¶ 2 BACKGROUND

¶ 3 Taylor was a Chicago police officer from October 23, 1973, until his discharge on June 19, 2008. During that time he received over 20 honorable mentions for his work with the Department, a commendation from the Department for bringing credit to the Department, and a letter from the Chicago Transit Authority commending his work. He was, however, subject to six disciplinary actions, including three episodes of suspension without pay for failure to attend court in 2004 and a reprimand for engaging in a preventable accident that same year.

¶ 4 Taylor and Tamela R. Baker were married in 1982, and Robert (Robbie) E. Taylor III was born to the marriage. Taylor and Tamela lived together in Chicago until Tamela moved to Sikeston, Missouri, with Robbie in 1995. According to Taylor, he hired an attorney to secure a divorce from Tamela and assumed the attorney did so while Taylor made frequent trips overseas to serve in the United States Air Force Reserves.

¶ 5 In November 2002, Taylor and Bridgette A. Jones applied for a marriage license. Taylor indicated in the application that he had never before been married. He and Bridgette were married in December 2002.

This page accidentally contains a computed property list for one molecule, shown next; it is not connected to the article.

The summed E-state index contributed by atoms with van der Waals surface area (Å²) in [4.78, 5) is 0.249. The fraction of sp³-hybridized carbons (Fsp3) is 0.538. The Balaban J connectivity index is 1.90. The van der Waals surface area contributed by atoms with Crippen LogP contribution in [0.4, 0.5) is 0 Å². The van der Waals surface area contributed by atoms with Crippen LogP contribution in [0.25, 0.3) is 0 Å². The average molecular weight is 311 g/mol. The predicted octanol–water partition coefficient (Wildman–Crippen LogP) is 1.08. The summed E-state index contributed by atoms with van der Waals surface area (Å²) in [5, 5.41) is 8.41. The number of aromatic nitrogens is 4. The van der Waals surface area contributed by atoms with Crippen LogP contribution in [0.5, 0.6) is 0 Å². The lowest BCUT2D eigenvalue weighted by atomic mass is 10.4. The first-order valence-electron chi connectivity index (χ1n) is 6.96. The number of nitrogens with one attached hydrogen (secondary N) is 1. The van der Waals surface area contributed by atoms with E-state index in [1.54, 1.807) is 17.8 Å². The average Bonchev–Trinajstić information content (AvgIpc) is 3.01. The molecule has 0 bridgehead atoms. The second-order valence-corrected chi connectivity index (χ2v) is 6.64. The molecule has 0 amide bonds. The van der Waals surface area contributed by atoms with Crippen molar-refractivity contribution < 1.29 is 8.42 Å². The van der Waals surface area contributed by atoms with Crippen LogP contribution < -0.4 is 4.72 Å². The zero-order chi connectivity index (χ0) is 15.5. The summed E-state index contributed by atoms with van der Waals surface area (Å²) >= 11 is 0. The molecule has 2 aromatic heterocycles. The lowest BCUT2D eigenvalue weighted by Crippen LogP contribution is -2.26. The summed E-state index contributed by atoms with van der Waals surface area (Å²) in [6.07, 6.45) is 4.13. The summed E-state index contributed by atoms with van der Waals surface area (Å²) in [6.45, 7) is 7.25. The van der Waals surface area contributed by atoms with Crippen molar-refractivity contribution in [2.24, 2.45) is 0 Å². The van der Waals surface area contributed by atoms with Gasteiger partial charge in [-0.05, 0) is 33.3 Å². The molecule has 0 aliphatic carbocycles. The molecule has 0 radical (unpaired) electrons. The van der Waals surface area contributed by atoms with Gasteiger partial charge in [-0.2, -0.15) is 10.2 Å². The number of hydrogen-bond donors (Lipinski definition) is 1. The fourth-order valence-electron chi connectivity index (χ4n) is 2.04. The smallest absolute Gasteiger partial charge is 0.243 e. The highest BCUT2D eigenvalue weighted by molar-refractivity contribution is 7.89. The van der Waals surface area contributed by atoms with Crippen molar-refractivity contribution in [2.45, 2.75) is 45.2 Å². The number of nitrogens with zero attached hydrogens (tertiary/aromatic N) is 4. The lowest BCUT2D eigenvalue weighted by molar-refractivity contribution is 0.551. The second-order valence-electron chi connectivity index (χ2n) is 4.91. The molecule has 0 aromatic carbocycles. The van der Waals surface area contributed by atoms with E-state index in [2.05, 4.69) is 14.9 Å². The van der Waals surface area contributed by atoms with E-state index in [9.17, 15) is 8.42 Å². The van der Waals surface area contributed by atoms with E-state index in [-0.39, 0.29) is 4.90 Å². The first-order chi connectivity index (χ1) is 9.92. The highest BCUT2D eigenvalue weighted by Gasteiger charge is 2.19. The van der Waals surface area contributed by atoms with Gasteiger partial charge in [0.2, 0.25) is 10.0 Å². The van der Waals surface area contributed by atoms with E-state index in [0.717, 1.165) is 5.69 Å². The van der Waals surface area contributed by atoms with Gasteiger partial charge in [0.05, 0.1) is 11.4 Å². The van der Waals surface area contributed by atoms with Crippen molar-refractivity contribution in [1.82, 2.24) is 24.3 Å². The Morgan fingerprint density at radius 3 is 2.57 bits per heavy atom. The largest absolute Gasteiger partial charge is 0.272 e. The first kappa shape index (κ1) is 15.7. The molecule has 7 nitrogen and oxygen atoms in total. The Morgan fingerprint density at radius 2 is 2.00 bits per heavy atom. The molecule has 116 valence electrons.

¶ 6 In January 2004, Taylor filed a petition for dissolution of his marriage to Tamela. Although he knew Tamela lived in Sikeston, Missouri, and had spoken with Tamela and Robbie on the telephone at the address where they lived, Taylor certified in the petition that he was unaware of Tamela's "current residence or whereabouts." His counsel served Tamela with notice of the divorce proceeding by publication. At a prove-up hearing on March 10, 2004, before Judge Eileen Brewer, Taylor was asked, "So you just could not find out where she lives?" He responded, "That's correct, your Honor." The judge then entered a judgment for dissolution of marriage.